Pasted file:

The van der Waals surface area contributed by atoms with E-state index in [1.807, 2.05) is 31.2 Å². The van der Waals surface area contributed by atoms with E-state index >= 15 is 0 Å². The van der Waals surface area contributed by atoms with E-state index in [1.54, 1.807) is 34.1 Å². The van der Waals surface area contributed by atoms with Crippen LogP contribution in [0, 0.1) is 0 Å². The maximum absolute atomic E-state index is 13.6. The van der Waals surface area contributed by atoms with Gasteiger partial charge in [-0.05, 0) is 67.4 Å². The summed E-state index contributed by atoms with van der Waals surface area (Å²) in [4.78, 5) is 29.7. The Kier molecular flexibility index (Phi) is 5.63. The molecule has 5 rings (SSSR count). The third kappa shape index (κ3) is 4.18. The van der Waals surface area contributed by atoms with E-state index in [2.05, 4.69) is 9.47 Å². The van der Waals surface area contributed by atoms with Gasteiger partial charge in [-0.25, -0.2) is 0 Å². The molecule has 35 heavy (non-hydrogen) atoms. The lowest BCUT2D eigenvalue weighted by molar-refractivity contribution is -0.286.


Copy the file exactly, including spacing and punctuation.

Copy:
The van der Waals surface area contributed by atoms with E-state index in [1.807, 2.05) is 31.2 Å². The van der Waals surface area contributed by atoms with E-state index >= 15 is 0 Å². The van der Waals surface area contributed by atoms with E-state index in [1.54, 1.807) is 34.1 Å². The van der Waals surface area contributed by atoms with Crippen LogP contribution in [0, 0.1) is 0 Å². The maximum absolute atomic E-state index is 13.6. The van der Waals surface area contributed by atoms with Gasteiger partial charge in [-0.05, 0) is 67.4 Å². The summed E-state index contributed by atoms with van der Waals surface area (Å²) in [4.78, 5) is 29.7. The Kier molecular flexibility index (Phi) is 5.63. The molecule has 5 rings (SSSR count). The third kappa shape index (κ3) is 4.18. The van der Waals surface area contributed by atoms with E-state index in [2.05, 4.69) is 9.47 Å². The van der Waals surface area contributed by atoms with Gasteiger partial charge in [-0.25, -0.2) is 0 Å². The molecule has 35 heavy (non-hydrogen) atoms. The lowest BCUT2D eigenvalue weighted by molar-refractivity contribution is -0.286.